Latin (LATN)

LATN 110a, Beginning Latin: The Elements of Latin GrammarStaff

Introduction to Latin. Emphasis on morphology and syntax within a structured program of readings and exercises. Prepares for LATN 120. No prior knowledge of Latin assumed.  L11½ Course cr

LATN 120b, Beginning Latin: Review of Grammar and Selected ReadingsStaff

Continuation of LATN 110. Emphasis on consolidating grammar and on readings from Latin authors. The sequence LATN 110, 120 prepares for 131 or 141. Prerequisite: LATN 110 or equivalent.  L2RP1½ Course cr

* LATN 125a, Intensive Beginning LatinTimothy Robinson

An accelerated course that covers in one term the material taught in LATN 110 and 120. Readings from Latin authors supplement intensive instruction in grammar and vocabulary. Admits to LATN 131 or 141. Not open to students who have completed LATN 110 or 120.  L1, L2RP2 Course cr
MTWThF 9:25am-11:15am

LATN 131a, Latin Prose: An IntroductionStaff

Close reading of a major work of classical prose; review of grammar as needed. Counts as L4 if taken after LATN 141 or equivalent, or if placed into L4.  L3

LATN 141b, Latin Poetry: An IntroductionStaff

An introduction to reading hexameter (epic) poetry in Latin. Readings come primarily from Vergil's Aeneid. Attention is paid both to grammar/syntax and to interpretation of poetic style and content. Counts as L4 if taken after LATN 131 or equivalent, or if placed into L4.  L3

* LATN 390b, Latin Syntax and StylisticsJohn Dillon

A systematic review of syntax and an introduction to Latin style. Selections from Latin prose authors are read and analyzed, and students compose short pieces of Latin prose. For students with some experience reading Latin literature who desire a better foundation in forms, syntax, idiom, and style.  L5, HU

* LATN 415a, The City of RomeKirk Freudenburg

An advanced Latin course (with L5 credit) focusing on ancient literary depictions of life in Rome, as well as descriptions of the city’s landmarks, neighborhoods, built spaces, peoples, and routines, from the Late Republic to the High Empire. We look at how public spaces were encountered, experienced, and described, and how they were codified as ‘places for’ certain persons, activities, and experiences. Along with primary sources read in Latin, we read various secondary works of modern scholarship on topics of food, dining, status, and Roman identity. Permission of instructor is required. This course is designed to help students bridge the gap between advanced high school Latin, or Latin at the L4 level, to Latin at the L5 level. Yale students should have completed LATN 131 and LATN 141. Students coming from high school should have at least 3 full years of Latin instruction to their credit.   L5, HU
TTh 11:35am-12:50pm

* LATN 421a, Vergil's AeneidErika Valdivieso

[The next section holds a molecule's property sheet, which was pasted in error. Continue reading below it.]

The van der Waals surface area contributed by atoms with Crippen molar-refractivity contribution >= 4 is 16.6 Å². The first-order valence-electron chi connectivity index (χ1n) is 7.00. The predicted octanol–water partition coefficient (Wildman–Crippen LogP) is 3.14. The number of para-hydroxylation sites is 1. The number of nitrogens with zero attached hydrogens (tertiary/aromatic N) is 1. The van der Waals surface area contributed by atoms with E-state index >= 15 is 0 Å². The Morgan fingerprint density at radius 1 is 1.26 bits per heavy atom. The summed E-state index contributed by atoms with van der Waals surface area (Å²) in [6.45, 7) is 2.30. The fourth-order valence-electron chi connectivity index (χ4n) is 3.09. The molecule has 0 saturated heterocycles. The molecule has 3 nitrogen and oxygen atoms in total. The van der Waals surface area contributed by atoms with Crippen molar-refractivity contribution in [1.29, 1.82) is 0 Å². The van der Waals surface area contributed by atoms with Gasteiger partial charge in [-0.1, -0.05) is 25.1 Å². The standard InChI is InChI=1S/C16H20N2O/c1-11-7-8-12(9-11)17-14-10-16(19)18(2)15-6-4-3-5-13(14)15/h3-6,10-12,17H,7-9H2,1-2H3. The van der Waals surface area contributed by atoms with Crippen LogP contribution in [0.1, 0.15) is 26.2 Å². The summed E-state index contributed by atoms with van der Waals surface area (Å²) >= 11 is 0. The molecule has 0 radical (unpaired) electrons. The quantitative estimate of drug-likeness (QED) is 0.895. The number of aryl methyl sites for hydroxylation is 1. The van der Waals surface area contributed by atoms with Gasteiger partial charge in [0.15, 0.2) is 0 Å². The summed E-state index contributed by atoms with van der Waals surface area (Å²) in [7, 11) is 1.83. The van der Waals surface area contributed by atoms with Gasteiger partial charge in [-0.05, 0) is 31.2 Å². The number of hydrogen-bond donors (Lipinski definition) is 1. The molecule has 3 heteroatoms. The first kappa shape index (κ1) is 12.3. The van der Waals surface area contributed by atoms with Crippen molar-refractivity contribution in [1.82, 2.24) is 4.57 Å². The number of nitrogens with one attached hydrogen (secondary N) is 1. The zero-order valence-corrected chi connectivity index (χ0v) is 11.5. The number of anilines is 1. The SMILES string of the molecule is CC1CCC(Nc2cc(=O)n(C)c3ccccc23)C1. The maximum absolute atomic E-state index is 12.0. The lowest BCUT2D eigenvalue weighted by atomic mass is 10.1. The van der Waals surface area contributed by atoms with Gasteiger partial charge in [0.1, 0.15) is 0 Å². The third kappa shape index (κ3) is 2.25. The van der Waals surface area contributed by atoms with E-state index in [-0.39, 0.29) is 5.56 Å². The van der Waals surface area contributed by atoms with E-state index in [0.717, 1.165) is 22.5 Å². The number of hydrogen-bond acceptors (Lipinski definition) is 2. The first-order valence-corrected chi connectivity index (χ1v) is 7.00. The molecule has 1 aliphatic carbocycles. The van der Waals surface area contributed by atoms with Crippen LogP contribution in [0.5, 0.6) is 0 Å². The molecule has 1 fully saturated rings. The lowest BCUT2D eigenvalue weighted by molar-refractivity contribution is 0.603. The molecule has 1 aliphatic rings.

An in-depth study of Vergil's Aeneid within its political context.  L5
TTh 1pm-2:15pm

* LATN 432b, Seneca: Letters on EthicsBrad Inwood

Lucius Annaeus Seneca was one of the most distinguished writers of Latin prose and also an important Stoic philosopher. This course focusses on readings in his most important and best known works, the Epistulae Morales. Most of the letters we read deal with themes of broad general interest, but some include the more challenging philosophical topics in Stoic ethics that form the culmination of the work. We aim to read the letters included in Seneca: Selected Letters ed. Catharine Edwards (Cambridge 2019), which has an excellent literary and philological commentary; a few additional letters are read with the more philosophical commentary found in Brad Inwood Seneca: Selected Philosophical Letters (Oxford 2007). Prerequisite: L4 Latin course or advanced high school Latin.  L5, HU

* LATN 448a, Latin Inscriptions and the Roman WorldAndrew Johnston

Introduction to Latin epigraphy - the study of Latin inscriptions - and the kinds of questions about the Romans and their world that these textual objects can help illuminate. We will explore a range of different kinds of inscriptions from Rome, Italy, and the provinces, ranging from the archaic period to late antiquity.  Emphasis both on the methodology of epigraphy and on close reading of the texts situated in their social, cultural, historical, and monumental contexts.  L5
TTh 2:30pm-3:45pm

LATN 460a, PetroniusJohn Dillon

Close reading and discussion of the Latin text of Petronius's Satyricon, with attention to grammar, syntax, and style, as well as to larger issues of literature and culture in Neronian Rome.  L5, HU
MW 1pm-2:15pm

* LATN 494a, Independent Tutorial in Latin Language and LiteratureKirk Freudenburg

For students with advanced Latin language skills who wish to engage in concentrated reading and research on material not otherwise offered in courses. The work should result in a term paper or examination. A limited number of these courses may be offered toward the major. Offered subject to faculty availability.